Patil-Gadhe A.A.,Bharati Vidyapeeth Deemed University |
Patil-Gadhe A.A.,University of Pune |
Kyadarkunte A.Y.,Bharati Vidyapeeth Deemed University |
Kyadarkunte A.Y.,University of Pune |
And 5 more authors.
Toxicology International | Year: 2014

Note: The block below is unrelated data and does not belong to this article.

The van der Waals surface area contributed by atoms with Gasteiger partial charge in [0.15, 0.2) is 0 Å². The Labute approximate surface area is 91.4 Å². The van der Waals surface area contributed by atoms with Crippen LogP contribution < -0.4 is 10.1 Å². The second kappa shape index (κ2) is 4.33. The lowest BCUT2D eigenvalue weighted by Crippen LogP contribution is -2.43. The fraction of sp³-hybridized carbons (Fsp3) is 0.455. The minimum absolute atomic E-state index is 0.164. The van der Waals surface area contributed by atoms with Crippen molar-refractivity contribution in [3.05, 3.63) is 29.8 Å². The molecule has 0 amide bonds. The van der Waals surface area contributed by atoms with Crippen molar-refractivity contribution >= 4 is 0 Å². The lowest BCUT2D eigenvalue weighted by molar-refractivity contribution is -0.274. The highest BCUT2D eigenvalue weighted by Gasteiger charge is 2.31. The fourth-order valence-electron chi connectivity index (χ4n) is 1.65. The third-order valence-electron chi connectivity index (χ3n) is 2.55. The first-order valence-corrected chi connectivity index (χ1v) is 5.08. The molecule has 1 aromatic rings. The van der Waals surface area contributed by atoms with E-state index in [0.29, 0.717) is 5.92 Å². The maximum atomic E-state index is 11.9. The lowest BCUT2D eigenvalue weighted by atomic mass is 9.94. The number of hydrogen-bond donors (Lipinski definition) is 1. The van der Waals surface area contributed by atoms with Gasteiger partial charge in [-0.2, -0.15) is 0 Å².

Background: Oral therapy for pulmonary tuberculosis (TB) treatment suffers from the limitation of hepatic metabolism leading insufficient concentration of antitubercular (anti-TB) drugs in alveolar macrophage which harbors Mycobacterium tuberculosis (MTB). Targeted aerosol delivery of antituberculous drug to lung is efficient for treating local lung TB infection. Objective: The present study was aimed to evaluate rifapentine (RPT) loaded proliposomal dry powder for inhalation (RLDPI) for anti-TBactivity and cytotoxicity in vitro. In vivo toxicity study was also undertaken in Wistar rats to determine safe concentration of RLDPI for administration. Materials and Methods: Anti-TB activity of developed RLDPI was assessed using drug susceptibility testing (DST) on Mycobacteria growth indicator tube (MGIT) method. In vitro cytotoxicity was performed in A549 cell lines and IC 50 values were used to compare the cytotoxicity of formulation with pure RPT. In vivo repeated dose toxicity study was undertaken using Wistar rats at three different doses for 28-days by intratracheal insufflations method. Results: The results of DST study revealed sensitivity of tubercle bacteria to RLDPI at concentration equivalent to 10 μg/mL of RPT. This study confirmed anti-TB potential of RPT in spray-dried RLDPI, though the spray drying method is reported to reduce activity of drugs. Cytotoxicity study in A549 cells demonstrated that RPT when encapsulated in liposomes as RLDPI was safe to cells as compared to pure RPT. In vivo toxicity study revealed that RPT in the form of RLDPI was safe at 1 and 5 mg/kg dose. However, mortality was seen at higher dose (10 mg/kg), possibly because of liver and kidney damage. Conclusion: Thus, these studies demonstrated safety of RLDPI for the treatment of pulmonary TB.